The Dutch regulator, AFM discloses George Soros short positions and other international hedge funds by accident. These details are sensitive for hedge funds. What are there consequences of AFM's error?
26 January, AtoZForex – The Dutch Authority for the Financial Markets (AFM), mistakenly released the details of previously private short selling trades by international hedge funds. The list included bets against Dutch banks by George Soros and the positions of Renaissance Technologies’ Medallion fund.
Following the financial crisis, Europe’s regulators introduced rules ordering hedge funds to report their short positions to regulators. However, the hedge fund has to make public only those short positions that are larger than 0.5 percent of a company’s outstanding shares.
AFM mistakenly publishes a list of short trades
On Tuesday, the regulator published the details of hedge funds' short trades dating back to 2012. But shortly after it erased those details. The AFM made a mistake as it published details of all short trades. Following this case, AtoZ Forex has reached out to the AFM. After speaking with Ward Snijders, Senior Communications Manager and Media Relations at AFM, the following statement was provided to us:
"On the afternoon of Tuesday 24 January, after the close of the market, the AFM unintentionally published a list on its website that included net short positions of less than 0.5% instead of publishing the daily list of net short positions of 0.5% and higher. The AFM corrected this mistake and posted the correct list of net short positions of 0.5% and higher on the morning of Wednesday, 25 January. We regret this error.
The net short positions register concerns the notifications of significant net short positions in shares as required under the EU Regulation on Short Selling and certain aspects of credit default swaps. A natural or legal person holding a net short position of 0.2% or higher in the issued capital of a company whose shares are admitted to trading on a trading platform must report this position to the AFM. The AFM publishes notifications of short positions of 0.5% or higher on its website on a daily basis."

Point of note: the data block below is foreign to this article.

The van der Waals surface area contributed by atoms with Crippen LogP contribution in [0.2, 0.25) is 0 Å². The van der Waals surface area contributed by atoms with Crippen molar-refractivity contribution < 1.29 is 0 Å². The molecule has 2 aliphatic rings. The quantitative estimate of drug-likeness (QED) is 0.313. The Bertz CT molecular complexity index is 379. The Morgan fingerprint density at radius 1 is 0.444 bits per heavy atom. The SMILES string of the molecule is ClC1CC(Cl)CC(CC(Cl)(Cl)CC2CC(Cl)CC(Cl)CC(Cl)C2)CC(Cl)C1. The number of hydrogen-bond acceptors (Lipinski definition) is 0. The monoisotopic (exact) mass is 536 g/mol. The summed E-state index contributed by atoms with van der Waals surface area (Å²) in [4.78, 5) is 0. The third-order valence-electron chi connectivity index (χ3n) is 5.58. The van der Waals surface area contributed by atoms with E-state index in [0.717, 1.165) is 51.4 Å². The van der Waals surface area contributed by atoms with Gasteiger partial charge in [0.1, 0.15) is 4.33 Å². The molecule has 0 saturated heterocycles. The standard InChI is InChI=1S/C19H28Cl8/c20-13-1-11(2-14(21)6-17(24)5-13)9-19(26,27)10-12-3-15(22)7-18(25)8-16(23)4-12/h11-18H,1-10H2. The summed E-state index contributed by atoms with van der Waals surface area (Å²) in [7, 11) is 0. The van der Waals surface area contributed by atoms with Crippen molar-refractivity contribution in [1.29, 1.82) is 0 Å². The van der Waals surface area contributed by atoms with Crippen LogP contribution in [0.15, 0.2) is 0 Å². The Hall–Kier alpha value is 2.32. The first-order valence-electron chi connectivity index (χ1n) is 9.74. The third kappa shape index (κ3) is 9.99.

Consequences of AFM's error
The consequences are far stretched for the hedge funds. Due to the fact that they usually protect the details of their short trades, as they are sensitive data. Some even intentionally keep position below the 0.5 percent to refrain from making this information public. In order to avoid rivals viewing their positions. As the AFM discloses George Soros short positions and that of other international hedge funds by mistake, many have aired their negative comments. In one case, a hedge fund commented that:
"When a bank or hedge fund makes a mistake they are fined — who will fine the Dutch regulator?"
Many hedge funds do not want to reveal themselves to the management teams of the firms they are betting against. Or the hedge fund is simply private. Such as in the case of the Medallion fund, which is operated by the Renaissance Technologies. Being a private entity, the fund only manages the fortunes of the Renaissance partners. Hence, after AFM's mistake it is now publicly known that the Medallion fund has bet against small Amsterdam-listed companies since 2012.
AFM discloses George Soros short positions
Not only got the short positions of the private hedge fund Medallion fund made public, but also that of George Soros. According to the details of the AFM, the Soros Fund Management has bet against the Dutch bank ING. Moreover, AFM discloses George Soros short positions were opened in June and was raised to 0.3 percent of the lender’s shares.
Despite, these sensitive data was published accidentally. It does not fully reveal the strategy of a hedge fund without having information about its whole portfolio. Considering that hedge funds sometimes use short positions to hedge against other trades.
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